KUALA LUMPUR, Feb 7 — Universiti Malaya (UM) has decided to replace all face-to-face classes with online sessions for a week amid the novel coronavirus outbreak, despite just 15 cases reported in Malaysia.
“Universiti Malaya (UM) has taken and will continue to take proactive steps in dealing with the outbreak of the novel coronavirus (2019-nCov) including the coordination and implementation of instructions issued by the authorities from time to time,” UM deputy vice-chancellor (Academic and International) Professor Kamila Ghazali said in an email this evening to academic staff, sighted by CodeBlue.
“Taking into consideration the latest development of the outbreak, the University Management has decided that all face to face teaching and learning activities (eg lectures, tutorials and labs) will be REPLACED with non-face to face teaching and learning activities from 17 – 23 February 2020. Lectures will be as usual starting from 24 February 2020.”
Academic staff were ordered to upload learning materials on Spectrum, UM’s online portal for students to access slides, before February 17 so that students can access and download them from that date.
The public university also ordered lecturers to ensure the delivery of all lessons planned for the semester.
“Otherwise it is recommended that replacement classes are conducted,” said Kamila.
She also sent a similar email to UM students, but added that all undergraduate students and postgraduate candidates (new and active students/candidates), as well as mobility students arriving or returning from China, are to undergo compulsory health screening.
“Students/ Candidates will only be allowed to attend lectures and other teaching and learning activities commencing 24 February 2020 onwards after going through the 14-day isolation period and upon receiving the Release Form from the Student Health Clinic (SHC), Universiti Malaya,” said the UM deputy vice-chancellor in the email sighted by CodeBlue.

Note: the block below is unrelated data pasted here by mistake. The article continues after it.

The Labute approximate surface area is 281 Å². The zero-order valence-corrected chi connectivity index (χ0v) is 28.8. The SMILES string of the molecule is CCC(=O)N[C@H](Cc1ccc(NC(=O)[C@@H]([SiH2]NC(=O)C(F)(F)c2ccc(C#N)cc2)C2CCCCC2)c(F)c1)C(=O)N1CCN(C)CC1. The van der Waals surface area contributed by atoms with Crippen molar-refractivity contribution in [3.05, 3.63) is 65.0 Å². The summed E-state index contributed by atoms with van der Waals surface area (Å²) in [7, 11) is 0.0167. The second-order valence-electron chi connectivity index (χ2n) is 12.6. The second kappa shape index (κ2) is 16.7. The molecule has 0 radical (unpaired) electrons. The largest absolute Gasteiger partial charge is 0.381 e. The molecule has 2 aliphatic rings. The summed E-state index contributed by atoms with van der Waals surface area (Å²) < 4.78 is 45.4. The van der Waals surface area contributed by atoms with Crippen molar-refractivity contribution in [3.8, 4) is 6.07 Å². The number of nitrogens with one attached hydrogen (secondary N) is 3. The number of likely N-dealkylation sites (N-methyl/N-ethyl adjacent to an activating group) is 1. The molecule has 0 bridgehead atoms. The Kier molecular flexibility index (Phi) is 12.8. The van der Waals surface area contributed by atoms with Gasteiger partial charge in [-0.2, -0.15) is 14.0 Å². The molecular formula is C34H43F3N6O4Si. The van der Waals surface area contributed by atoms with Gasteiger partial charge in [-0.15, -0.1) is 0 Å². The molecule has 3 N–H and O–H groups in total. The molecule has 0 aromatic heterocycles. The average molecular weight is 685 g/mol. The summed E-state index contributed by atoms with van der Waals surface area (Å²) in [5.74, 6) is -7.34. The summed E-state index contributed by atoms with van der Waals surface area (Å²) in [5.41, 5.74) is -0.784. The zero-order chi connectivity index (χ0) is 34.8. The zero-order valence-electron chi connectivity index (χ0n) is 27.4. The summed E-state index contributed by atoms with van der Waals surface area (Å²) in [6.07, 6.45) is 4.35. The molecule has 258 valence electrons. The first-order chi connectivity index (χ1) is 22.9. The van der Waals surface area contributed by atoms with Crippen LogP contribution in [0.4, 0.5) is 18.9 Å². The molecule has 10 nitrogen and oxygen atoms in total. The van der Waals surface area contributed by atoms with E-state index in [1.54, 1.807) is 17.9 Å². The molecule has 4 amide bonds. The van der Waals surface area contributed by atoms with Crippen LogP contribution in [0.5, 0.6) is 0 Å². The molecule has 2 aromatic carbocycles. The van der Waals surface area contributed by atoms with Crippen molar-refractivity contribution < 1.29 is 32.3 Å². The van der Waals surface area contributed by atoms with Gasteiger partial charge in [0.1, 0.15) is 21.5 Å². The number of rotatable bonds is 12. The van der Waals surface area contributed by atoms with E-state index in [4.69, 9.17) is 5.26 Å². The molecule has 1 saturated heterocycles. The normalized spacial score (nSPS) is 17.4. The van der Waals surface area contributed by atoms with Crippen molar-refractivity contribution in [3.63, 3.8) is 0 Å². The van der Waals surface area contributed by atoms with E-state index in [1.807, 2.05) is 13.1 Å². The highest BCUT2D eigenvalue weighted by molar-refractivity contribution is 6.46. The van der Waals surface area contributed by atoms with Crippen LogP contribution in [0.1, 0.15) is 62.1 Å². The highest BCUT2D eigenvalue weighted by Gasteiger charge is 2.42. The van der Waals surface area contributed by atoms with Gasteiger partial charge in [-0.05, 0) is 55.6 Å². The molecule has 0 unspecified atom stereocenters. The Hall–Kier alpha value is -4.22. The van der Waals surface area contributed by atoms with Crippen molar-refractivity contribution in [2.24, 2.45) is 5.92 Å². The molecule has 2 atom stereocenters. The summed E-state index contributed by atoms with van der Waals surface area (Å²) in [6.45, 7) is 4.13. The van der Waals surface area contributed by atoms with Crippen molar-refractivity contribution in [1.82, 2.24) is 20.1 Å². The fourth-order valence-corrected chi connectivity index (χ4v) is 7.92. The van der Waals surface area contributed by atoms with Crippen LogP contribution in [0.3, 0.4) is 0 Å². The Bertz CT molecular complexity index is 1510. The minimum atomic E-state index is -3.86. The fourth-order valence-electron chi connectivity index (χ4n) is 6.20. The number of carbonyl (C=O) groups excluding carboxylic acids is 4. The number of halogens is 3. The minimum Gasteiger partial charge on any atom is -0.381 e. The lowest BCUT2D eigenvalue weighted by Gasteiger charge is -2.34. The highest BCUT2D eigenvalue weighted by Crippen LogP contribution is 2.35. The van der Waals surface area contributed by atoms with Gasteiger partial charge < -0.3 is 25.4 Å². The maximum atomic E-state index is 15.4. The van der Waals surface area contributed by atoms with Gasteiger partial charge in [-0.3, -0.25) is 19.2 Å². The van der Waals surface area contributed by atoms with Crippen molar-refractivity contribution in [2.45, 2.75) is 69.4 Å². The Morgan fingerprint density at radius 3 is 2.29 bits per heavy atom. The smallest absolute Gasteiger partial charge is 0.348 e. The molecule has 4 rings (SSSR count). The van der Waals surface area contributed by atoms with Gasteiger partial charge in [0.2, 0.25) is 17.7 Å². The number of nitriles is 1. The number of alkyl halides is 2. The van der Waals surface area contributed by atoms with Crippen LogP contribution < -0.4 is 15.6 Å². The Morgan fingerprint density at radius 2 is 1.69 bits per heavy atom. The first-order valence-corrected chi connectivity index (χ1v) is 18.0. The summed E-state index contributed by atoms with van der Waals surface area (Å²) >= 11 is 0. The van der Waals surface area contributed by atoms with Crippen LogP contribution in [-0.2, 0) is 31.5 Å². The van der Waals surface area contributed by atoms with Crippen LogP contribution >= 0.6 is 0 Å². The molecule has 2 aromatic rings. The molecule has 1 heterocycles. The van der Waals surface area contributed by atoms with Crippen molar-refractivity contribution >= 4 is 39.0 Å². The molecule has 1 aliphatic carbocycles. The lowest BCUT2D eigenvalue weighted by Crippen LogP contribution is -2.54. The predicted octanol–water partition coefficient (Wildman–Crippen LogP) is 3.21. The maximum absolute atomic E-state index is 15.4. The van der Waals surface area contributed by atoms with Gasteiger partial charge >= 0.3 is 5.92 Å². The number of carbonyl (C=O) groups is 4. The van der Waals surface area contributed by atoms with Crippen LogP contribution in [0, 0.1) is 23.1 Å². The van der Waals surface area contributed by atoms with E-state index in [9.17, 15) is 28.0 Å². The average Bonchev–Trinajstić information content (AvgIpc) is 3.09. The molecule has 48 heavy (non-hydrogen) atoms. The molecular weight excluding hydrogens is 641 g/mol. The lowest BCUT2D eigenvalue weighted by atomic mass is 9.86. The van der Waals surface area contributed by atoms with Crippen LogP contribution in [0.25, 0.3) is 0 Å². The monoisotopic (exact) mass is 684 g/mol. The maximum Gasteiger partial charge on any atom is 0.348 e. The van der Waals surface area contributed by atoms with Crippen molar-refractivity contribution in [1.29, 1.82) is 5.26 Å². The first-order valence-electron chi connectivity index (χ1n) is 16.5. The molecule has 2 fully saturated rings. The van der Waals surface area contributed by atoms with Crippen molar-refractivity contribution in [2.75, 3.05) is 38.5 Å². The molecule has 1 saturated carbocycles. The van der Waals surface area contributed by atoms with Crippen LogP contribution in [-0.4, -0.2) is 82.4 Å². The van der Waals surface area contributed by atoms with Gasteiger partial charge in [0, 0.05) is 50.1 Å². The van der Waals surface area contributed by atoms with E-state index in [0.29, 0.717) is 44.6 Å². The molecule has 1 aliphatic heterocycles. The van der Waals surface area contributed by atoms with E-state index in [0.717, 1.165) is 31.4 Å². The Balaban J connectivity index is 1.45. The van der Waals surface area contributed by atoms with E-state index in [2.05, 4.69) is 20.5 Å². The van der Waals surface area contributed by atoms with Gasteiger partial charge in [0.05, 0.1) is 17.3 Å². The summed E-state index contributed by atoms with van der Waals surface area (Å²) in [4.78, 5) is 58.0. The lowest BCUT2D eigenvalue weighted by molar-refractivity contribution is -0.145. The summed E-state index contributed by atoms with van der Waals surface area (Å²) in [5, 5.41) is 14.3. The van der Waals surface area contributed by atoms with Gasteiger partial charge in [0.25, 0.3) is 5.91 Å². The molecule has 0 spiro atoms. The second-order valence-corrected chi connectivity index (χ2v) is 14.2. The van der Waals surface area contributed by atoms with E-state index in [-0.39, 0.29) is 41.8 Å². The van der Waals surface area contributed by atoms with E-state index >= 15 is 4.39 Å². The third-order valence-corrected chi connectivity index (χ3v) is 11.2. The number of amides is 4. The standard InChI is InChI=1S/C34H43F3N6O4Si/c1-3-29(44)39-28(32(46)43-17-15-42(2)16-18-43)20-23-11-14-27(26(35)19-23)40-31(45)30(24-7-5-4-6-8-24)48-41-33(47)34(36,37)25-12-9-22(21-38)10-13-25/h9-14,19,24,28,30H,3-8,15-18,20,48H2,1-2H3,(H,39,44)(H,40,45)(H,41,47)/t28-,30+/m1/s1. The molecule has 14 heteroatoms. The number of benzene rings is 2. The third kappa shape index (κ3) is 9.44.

A UM lecturer slammed the administration’s decision to cancel all face-to-face lectures, tutorials, and labs.
“It’s going to lead to panic,” she told CodeBlue on condition of anonymity.
“So hard to not feed into this frenzy and I cannot believe our university is taking such measures.”
She questioned if this was an instruction by the Education Ministry, pointing out that the Ministry of Health (MOH) has not given such advice either on its public platforms.
“I’m actually awaiting to hear if all bedside teaching of medical students stops as well!”
MOH yesterday reported the first local transmission of the China-linked novel coronavirus in a Malaysian woman who was infected from her brother when they celebrated Chinese New Year in Sungai Petani, Kedah.
Fifteen 2019-nCoV infections have been reported in Malaysia as of today, comprising 11 Chinese nationals and four Malaysians. No cases of severe disease or death were reported.
Neighboring Singapore reportedly moved its disease outbreak response level to Orange today, one step below Red that indicates an out-of-control pandemic, as 33 people have tested positive for the new strain of coronavirus.
The novel coronavirus has killed over 600 people to date, most in mainland China, with over 31,000 infections, mostly concentrated in Hubei province, the epicentre of the outbreak, CNN reported.
According to the BBC, citing Chinese authorities, most of those who died from 2019-nCoV were above 60 and had suffered from other medical issues. The virus causes severe acute respiratory infection and poses symptoms like a fever and dry cough, but most people infected are likely to recover, like they would from a flu.